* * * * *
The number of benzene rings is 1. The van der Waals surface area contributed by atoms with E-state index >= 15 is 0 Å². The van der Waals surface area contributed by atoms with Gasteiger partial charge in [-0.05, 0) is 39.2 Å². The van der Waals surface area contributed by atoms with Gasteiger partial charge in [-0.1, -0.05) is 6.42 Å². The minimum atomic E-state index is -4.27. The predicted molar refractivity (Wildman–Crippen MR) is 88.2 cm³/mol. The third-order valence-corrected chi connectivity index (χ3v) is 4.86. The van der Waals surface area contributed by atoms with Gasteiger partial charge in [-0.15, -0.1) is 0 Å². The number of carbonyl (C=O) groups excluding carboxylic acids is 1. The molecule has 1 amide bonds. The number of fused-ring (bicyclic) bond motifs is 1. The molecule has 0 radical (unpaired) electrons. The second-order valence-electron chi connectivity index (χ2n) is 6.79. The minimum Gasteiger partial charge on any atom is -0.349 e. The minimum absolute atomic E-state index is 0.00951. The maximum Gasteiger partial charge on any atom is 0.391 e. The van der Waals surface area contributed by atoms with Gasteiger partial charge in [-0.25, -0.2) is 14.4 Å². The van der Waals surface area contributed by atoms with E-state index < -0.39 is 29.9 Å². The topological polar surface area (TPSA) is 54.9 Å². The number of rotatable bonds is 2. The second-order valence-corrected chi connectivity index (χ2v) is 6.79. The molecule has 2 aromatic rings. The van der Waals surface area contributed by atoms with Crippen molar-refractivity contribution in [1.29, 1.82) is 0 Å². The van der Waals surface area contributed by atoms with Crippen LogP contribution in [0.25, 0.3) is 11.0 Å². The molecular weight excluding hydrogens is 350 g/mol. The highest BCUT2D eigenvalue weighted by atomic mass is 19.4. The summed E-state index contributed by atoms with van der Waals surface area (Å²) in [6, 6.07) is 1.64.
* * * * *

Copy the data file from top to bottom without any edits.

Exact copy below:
The number of benzene rings is 1. The van der Waals surface area contributed by atoms with E-state index >= 15 is 0 Å². The van der Waals surface area contributed by atoms with Gasteiger partial charge in [-0.05, 0) is 39.2 Å². The van der Waals surface area contributed by atoms with Gasteiger partial charge in [-0.1, -0.05) is 6.42 Å². The minimum atomic E-state index is -4.27. The predicted molar refractivity (Wildman–Crippen MR) is 88.2 cm³/mol. The third-order valence-corrected chi connectivity index (χ3v) is 4.86. The van der Waals surface area contributed by atoms with Gasteiger partial charge in [-0.15, -0.1) is 0 Å². The number of carbonyl (C=O) groups excluding carboxylic acids is 1. The molecule has 1 amide bonds. The number of fused-ring (bicyclic) bond motifs is 1. The molecule has 0 radical (unpaired) electrons. The second-order valence-electron chi connectivity index (χ2n) is 6.79. The minimum Gasteiger partial charge on any atom is -0.349 e. The minimum absolute atomic E-state index is 0.00951. The maximum Gasteiger partial charge on any atom is 0.391 e. The van der Waals surface area contributed by atoms with Gasteiger partial charge in [-0.25, -0.2) is 14.4 Å². The van der Waals surface area contributed by atoms with E-state index < -0.39 is 29.9 Å². The topological polar surface area (TPSA) is 54.9 Å². The number of rotatable bonds is 2. The second-order valence-corrected chi connectivity index (χ2v) is 6.79. The molecule has 2 aromatic rings. The van der Waals surface area contributed by atoms with Crippen molar-refractivity contribution in [1.29, 1.82) is 0 Å². The van der Waals surface area contributed by atoms with Crippen LogP contribution in [0.25, 0.3) is 11.0 Å². The molecular weight excluding hydrogens is 350 g/mol. The highest BCUT2D eigenvalue weighted by atomic mass is 19.4. The summed E-state index contributed by atoms with van der Waals surface area (Å²) in [6, 6.07) is 1.64.